The Translation Bureau is an institution whose expertise was recognized internationally. People from a number of countries in the world came here to Canada to learn about the quality of the Translation Bureau, to get a sense of its expertise, and to learn from how things were done here.
Unfortunately, over the past several years, all that expertise has haemorrhaged out of the bureau. It is no longer there. Now, we no longer have that expertise or the international reputation we once had. We need to reinvest in order to regain that pride and base our country on bilingualism and, of course, on the two official languages.
When we talk about bilingualism and official languages, we always neglect the First Nations. I would like to digress for a moment. We must never forget that the First Nations are central to our country. I think we must always remember that and uphold it. Even though we have an Official Languages Act, we must never forget the First Nations. I know that a Liberal colleague said he would like to be able to speak in the language of his nation. That should be a right that is absolutely recognized here in the House of Commons. I would even say it is a shame that it cannot be done in the House of Commons. We must respect the First Nations. They are the ones who built this country. I hope we will be able to have speeches in the languages of our colleagues. In my party, there are colleagues of aboriginal origin who speak their mother tongue. I hope we will be able to hear them speak it one day, as I also hope to hear their speeches simultaneously interpreted.
That was a digression, but I felt it was important. It is really important for us. I am the official languages critic, but it is still important to me that aboriginal languages be recognized and ultimately promoted. We have a lot of work to do in that regard.
I would like to come back to official languages. The first recommendation that everyone agreed on was:
The Committee recommends that the Government of Canada mandate an existing federal authority to ensure that the Official Languages Act is properly implemented with regard to such aspects as the Translation Bureau.
The committee came to that conclusion. It was not just me; it was the entire committee. This is the part that everyone signed. It was not the supplementary report that I subsequently made—because I made one on the record. This is the section that everyone signed, the Liberals and the Conservatives. It says here that there is a leadership problem when it comes to official languages. I have asked the Minister of Canadian Heritage about it on several occasions. I asked her how it is that there are still problems at Parks Canada regarding access in both official languages and the hiring of bilingual guides.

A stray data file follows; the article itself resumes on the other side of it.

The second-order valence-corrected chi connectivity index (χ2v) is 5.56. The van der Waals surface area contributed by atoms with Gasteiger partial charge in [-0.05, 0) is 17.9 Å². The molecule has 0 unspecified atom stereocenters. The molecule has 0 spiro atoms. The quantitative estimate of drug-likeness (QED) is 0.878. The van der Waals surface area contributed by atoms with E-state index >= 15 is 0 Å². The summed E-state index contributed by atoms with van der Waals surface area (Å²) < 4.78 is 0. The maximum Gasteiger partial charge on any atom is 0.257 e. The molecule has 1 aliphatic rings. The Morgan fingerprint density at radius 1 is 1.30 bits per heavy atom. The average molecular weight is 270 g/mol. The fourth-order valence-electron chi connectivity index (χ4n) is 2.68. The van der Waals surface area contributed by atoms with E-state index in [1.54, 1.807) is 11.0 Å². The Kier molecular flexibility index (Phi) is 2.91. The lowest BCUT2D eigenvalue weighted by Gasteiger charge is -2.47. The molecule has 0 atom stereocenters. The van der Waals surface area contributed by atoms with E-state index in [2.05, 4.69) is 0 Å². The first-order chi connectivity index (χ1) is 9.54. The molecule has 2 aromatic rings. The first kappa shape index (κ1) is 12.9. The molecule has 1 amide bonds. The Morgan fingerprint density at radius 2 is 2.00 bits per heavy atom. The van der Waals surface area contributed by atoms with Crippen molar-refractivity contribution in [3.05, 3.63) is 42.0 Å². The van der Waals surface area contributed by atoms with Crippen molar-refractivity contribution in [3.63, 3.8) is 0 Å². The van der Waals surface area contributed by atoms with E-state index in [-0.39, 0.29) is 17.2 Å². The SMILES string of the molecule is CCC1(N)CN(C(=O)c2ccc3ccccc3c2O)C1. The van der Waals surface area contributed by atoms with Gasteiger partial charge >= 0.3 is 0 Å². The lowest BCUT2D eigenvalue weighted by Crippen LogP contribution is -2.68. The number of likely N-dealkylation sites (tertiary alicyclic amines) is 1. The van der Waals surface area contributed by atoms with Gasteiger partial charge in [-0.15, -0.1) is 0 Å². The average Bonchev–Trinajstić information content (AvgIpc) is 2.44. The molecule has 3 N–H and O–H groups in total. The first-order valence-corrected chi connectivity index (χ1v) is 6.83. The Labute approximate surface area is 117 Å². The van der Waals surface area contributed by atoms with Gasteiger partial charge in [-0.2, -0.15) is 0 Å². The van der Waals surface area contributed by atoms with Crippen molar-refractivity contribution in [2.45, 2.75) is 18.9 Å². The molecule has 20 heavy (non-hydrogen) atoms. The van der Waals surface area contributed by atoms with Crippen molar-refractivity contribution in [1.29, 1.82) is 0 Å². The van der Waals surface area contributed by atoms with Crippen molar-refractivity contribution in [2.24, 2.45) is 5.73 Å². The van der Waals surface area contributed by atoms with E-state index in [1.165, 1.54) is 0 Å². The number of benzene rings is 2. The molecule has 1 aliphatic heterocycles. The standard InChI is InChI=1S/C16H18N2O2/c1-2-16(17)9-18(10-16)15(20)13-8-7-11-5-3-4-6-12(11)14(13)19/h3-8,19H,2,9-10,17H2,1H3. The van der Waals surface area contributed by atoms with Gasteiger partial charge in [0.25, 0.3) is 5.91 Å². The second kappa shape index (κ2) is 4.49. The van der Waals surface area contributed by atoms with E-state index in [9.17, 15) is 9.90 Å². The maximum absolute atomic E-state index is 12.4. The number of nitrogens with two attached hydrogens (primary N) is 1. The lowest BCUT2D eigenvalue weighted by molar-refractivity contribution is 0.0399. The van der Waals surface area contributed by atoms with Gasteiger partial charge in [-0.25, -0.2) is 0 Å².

The acting official languages commissioner visited us last week, and she told us that of the nine recommendations in her last report, only two had been implemented by Parks Canada. Two recommendations out of nine is not even close. She brought it up again in her last report to indicate that this needs work.
When I ask the minister questions about this, she tells me that I need to ask the Minister of Environment because a horizontal approach is used, and there is no “boss” when it comes to official languages. Each person has their own leadership. Things do not work like that. We need someone strong enough to really turn up the heat whenever things are not moving along, someone that could say that we need to get to work at Parks Canada because the current approach just does not work.
It has gotten to the point where, when we tell the Minister of Canadian Heritage that things are not working at Parks Canada and ask what is happening, she tells us to ask the Minister of the Environment, who is responsible for Parks Canada. That is not leadership. That is why this recommendation was made.